BLMC’s top dog did however look favourably upon Cambiano’s proposal at a styling review held the following year, as Browns Lane senior body-engineer Cyril Crouch outlined to chronicler, Philip Porter. “We had a line-up of the various Italian ones [proposals] and a couple we’d done and Stokes came along and didn’t think much of any of them, as I recall, apart from the Pininfarina one – an ugly looking brute in my opinion! He liked that best of all, much to the dismay of everyone else.”
Whatever one’s view of its stylistic merits, what is evident is that Paolo Martin encountered the same challenges Jaguar’s own nascent styling team faced in marrying more lineal surface language to Jaguar’s more voluptuous forms. What can be discerned in the overall silhouette, with its low bonnet line, lengthened, falling tail, slim pillars and large glass area, is Martin’s attempt to reflect Jaguar style, but the surfacing and the treatment of the car’s extremities saw a formal shift – one which proved an uneven struggle to execute successfully.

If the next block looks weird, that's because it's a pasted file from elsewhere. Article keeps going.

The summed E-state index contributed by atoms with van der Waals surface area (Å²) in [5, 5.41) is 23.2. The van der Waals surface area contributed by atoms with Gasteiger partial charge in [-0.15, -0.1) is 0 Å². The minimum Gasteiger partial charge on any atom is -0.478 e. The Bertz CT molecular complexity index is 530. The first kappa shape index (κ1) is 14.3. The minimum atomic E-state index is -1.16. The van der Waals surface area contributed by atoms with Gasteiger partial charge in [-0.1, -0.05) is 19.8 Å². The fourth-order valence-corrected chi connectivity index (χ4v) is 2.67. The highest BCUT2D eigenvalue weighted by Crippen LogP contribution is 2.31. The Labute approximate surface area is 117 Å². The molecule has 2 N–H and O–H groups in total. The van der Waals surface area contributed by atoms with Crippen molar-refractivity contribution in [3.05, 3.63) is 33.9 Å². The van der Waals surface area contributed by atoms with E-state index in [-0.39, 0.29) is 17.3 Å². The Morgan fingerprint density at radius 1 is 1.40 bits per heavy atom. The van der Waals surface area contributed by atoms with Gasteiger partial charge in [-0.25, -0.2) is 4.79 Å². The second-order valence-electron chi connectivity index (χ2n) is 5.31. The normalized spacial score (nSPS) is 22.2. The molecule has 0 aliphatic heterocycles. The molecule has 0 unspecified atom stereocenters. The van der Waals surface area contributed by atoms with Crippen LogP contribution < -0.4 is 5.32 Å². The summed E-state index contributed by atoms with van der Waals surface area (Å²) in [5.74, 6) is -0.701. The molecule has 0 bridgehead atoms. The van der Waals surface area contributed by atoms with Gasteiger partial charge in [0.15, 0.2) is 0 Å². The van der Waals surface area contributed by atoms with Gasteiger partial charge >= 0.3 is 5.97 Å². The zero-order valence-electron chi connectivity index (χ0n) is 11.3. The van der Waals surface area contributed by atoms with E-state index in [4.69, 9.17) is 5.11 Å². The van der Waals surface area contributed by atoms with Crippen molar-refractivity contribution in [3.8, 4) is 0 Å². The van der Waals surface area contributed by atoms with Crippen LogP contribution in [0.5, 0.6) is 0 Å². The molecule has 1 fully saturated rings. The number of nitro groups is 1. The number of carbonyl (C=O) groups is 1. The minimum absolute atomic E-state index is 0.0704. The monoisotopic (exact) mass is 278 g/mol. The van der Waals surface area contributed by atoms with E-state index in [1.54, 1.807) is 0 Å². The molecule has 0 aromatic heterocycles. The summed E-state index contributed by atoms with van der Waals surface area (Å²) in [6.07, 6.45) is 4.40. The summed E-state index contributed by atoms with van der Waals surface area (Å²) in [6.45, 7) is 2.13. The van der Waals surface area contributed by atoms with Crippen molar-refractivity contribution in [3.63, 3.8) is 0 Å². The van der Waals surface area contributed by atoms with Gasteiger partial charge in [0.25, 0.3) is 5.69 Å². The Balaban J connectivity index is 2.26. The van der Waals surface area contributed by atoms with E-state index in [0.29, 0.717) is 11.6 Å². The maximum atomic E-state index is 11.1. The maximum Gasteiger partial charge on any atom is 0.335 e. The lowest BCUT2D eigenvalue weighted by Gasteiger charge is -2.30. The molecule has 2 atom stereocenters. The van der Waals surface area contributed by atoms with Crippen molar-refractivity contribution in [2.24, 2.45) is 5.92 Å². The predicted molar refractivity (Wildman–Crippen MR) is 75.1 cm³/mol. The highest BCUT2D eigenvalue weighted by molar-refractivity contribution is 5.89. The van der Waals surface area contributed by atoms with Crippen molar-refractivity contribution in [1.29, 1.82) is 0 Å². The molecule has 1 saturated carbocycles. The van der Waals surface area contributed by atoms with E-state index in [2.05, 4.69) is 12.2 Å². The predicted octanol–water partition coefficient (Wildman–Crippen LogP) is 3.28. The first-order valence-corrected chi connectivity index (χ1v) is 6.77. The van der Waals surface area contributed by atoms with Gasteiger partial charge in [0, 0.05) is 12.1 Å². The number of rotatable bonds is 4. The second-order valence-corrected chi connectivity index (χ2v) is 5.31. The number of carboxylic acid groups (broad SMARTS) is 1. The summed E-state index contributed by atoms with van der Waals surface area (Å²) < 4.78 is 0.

Apart from the pinched central light line across the car’s flanks (first seen perhaps on Pininfarina’s 1955 Florida concept and reinterpreted by Jaguar on their own 1973 XJ40 proposal), the bodysides were unadorned – a Jaguar styling staple, as was the distinct wing crown line which created a ‘gothic’ peak above the tail lamps. But it was at the transitions to the nose and tail that Martin’s studious work founders.
The sharply cut-off nose containing large rectangular headlamp units, a broad, rather anonymous looking grille and bulky impact-absorbing plastic bumpers simply looked clumsy, bland and ill-resolved. The tail treatment, while employing a similarly sharp transition, is better, the tail lamps and more delicate treatment of the wing line offering a more plausible interpretation, with only the bumper treatment jarring noticeably.
But more damningly, the overall forms and relationship between body and canopy lack the dynamic tension and subtle muscularity of Lyons’ best work, the Pininfarina design appearing somewhat flaccid by comparison. Inside too, while some of the treatments have some visual merit, it was all a bit modish and lacked the warmth and cosy familiarity of Coventry’s offerings.